Ethiopian protesters take to streets


Ethiopian protesters take to streets
Hailemariam Desalegn Ethiopian prime minister

Thousands of protesters have demonstrated in the Ethiopian capital to demand the release of jailed journalists and activists.

Locals estimated the number to be much larger. The demonstration, which receivedwidespread mainstream media coverage in the U.S., was hailed as the first large-scale protest in the Horn of Africa country since the disputed 2005 election.

Indeed protests are rare in Ethiopia. But while Blue Party’s rally was the first one authorized by the regime since 2005, over the last 18 months, Muslims in Ethiopia have been protesting against government meddling in religious affairs in far greater numbers. In February, Bloomberg’s William Davison reported some 90,000 people gathered in Addis Ababa to protest negative portrayals of the Muslim movement in a documentary film produced by the state-run Ethiopian Television (ETV),Jihadawi Harekat.

Protesters on Sunday demanded the immediate release of jailed journalists, Muslim leaders and opposition activists, according to reports. In a sign of growing mobile and social media influence, citizen journalists fired away up-to-the-minute tweets, Facebook posts, images, and uploaded short video clips on YouTube. Engineer Yilikal Getnet, chairman of the Blue Party, told Reuters the protesters were also concerned about lack of action to tackle soaring unemployment, inflation and corruption.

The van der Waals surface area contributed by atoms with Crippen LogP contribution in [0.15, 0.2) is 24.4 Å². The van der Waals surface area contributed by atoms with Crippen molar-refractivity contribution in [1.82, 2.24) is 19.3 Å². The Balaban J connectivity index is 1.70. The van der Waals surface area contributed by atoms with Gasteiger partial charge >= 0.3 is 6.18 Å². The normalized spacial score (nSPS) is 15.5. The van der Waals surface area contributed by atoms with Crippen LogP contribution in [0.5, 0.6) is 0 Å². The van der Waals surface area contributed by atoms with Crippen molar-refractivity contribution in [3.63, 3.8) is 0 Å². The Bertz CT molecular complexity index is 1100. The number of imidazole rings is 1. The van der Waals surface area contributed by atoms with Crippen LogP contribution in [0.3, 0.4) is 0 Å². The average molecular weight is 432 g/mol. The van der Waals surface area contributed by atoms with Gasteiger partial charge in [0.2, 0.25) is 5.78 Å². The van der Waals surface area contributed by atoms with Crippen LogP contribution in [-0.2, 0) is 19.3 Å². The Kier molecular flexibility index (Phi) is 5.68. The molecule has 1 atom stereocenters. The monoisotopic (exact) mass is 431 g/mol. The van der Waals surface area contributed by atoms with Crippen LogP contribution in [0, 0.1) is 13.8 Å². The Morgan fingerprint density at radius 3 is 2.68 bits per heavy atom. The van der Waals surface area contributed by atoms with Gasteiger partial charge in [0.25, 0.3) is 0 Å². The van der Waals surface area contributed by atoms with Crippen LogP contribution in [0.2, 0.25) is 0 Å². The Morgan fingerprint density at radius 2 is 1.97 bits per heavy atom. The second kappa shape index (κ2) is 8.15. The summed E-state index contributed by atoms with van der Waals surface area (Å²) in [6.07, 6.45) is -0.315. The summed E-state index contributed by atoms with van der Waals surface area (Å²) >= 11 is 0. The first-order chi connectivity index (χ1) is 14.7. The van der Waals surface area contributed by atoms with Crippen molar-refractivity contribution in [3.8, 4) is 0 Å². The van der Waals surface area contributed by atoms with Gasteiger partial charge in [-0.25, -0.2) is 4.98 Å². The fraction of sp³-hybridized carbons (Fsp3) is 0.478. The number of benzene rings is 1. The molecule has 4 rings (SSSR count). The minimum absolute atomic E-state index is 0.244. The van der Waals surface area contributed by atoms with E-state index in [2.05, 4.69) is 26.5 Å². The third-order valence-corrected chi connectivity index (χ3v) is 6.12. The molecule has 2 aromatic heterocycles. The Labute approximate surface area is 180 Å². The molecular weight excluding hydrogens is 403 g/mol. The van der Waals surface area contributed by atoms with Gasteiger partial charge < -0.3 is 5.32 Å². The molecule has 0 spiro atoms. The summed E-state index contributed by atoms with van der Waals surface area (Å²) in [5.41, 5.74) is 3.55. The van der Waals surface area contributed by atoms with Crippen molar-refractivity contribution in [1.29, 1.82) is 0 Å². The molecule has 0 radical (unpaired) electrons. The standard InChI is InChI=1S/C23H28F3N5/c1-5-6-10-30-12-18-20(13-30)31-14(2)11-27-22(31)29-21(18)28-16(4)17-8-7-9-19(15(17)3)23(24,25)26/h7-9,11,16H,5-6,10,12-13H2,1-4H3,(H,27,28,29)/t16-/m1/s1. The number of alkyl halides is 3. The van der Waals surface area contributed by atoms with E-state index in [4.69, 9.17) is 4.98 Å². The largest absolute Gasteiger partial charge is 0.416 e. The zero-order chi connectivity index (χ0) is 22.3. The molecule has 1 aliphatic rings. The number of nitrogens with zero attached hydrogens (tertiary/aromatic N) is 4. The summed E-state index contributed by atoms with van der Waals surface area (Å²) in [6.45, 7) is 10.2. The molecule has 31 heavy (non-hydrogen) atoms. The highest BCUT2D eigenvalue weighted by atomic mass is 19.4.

It is the first major demonstration on the streets of Addis Ababa since 2005 when hundreds of protesters were killed in violence.

Demonstrators shouted slogans calling for freedom and justice.

Ethiopia's governing party, the EPRDF, maintains strict control over public life in the East African country.

The protests were organised by the opposition Semayawi (blue) party.

Party chairman Yilekal Getachew told Reuters that as well as the release of the prisoners, the demonstrators also wanted action on unemployment, inflation and corruption in Ethiopia.

Ethiopia's Prime Minister Hailemariam Desalegn took office in September 2012 following the death of Meles Zenawi.

Tolerating dissent?

The BBC's Africa analyst Richard Hamilton says the fact that the rally was given permission to be held at all, and passed off peacefully, suggests the new prime minister may be more tolerant of dissent than his predecessor.

Human rights groups argue that the Ethiopian government has used a 2009 anti-terrorism law as a pretext to imprison members of the opposition and the press.

The Committee to Protect Journalists says Ethiopia is close to replacing Eritrea as the African country with the most journalists behind bars.





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